Iowa Supreme Court Upholds Former Teacher’s Sexual Exploitation Conviction

Iowa Supreme Court Upholds Former Teacher's Sexual Exploitation Conviction

Iowa Supreme Court Upholds Conviction of Former High School Teacher for Sexual Exploitation of Student


Kari Jean Schwartz, a former art teacher at Independence High School, was convicted for sexual exploitation of a student in a 4-3 split decision by the Iowa Supreme Court. According to court documents, Schwartz had inappropriate interactions with a female student, referred to as A. S., in 2009. Schwartz admitted to texting, emailing and hugging A. S. more than once, but she insisted that she was merely attempting to comfort A. S. through these hugs or posing for pictures at the prompting of others. However, the incident that led to her conviction occurred in a stairwell when Schwartz held A. S. in a “bear hug” and began sexually assaulting her. Schwartz would later be convicted in district court and sentenced to five years in prison and a special 10-year sentence.

The Ruling

Schwartz appealed her conviction to the Iowa Court of Appeals and later the Iowa Supreme Court. Her appeal claimed her case was prejudiced by the jury being mistakenly instructed that hugs are a form of sexual conduct, and by the exclusion from evidence of the initial findings of a school investigation. She also argued there was insufficient evidence that her behavior elicited a pattern of sexual conduct.

However, the Iowa Supreme Court majority disagreed that the trial judge had wrongly included hugging in a list of sexual conduct. The majority opinion stated that the law and the disputed jury instruction “provide that sexual conduct includes touching of the ‘clothed or unclothed inner thigh, breast, groin, buttock, anus, pubes, or genitals.'” The majority of justices found that even if the jury instruction was incorrect, it was not enough to overturn the conviction.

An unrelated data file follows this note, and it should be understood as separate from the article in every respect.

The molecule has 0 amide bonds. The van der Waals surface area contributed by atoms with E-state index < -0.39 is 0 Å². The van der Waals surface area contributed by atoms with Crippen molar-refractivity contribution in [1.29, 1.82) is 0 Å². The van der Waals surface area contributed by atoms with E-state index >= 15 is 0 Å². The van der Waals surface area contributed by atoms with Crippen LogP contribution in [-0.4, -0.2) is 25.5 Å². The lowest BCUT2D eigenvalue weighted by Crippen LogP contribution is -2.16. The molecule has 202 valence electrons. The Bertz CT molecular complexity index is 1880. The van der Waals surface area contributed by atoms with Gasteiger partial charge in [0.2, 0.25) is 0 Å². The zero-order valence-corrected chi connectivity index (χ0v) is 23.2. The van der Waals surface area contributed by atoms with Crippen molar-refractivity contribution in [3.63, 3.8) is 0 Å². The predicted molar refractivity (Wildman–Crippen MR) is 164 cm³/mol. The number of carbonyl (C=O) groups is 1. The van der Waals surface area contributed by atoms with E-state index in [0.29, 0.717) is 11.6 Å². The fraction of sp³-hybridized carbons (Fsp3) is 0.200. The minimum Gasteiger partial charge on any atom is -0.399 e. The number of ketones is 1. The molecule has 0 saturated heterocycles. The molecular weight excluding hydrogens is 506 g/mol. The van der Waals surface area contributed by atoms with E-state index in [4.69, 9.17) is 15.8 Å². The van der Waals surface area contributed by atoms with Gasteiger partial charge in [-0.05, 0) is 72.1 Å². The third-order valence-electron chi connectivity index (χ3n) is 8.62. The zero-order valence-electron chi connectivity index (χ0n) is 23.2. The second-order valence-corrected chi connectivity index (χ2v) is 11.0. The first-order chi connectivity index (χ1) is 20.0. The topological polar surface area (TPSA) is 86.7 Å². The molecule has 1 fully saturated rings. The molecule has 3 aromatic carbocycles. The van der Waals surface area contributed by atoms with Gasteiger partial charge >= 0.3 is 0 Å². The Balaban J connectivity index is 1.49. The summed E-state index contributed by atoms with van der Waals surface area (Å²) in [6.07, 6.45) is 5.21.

The dissenting opinions agreed with the majority on all the facts of the case except for how prejudicial the jury instruction was. “I am not convinced that the record before us affirmatively establishes that this instructional error did not prejudice the defendant,” Iowa Supreme Court Chief Justice Susan Christensen wrote. Justices Edward Mansfield and Thomas Waterman joined the dissent. Christensen also pointed out that there was conflicting testimony about the incident in the stairwell and “the jury could have found reasonable doubt as to whether the sexual touching on the stairwell occurred, while finding that the hugging took place.”

The Significance

The significance of this ruling is that it upholds the principle that sexual exploitation is unacceptable, even in instances where it may be difficult to determine intent or context. The court’s ruling also sends a message that inappropriate conduct by educators will not be tolerated and will be met with serious consequences.


The Iowa Supreme Court’s ruling upholding the conviction of a former high school teacher for sexual exploitation of a student is significant because it promotes an environment of trust and safety in our schools, where students are protected from the harm and abuse of educators. It also demonstrates the importance of clear and concise jury instructions that adhere to the law while also taking into account the nuances of individual cases.

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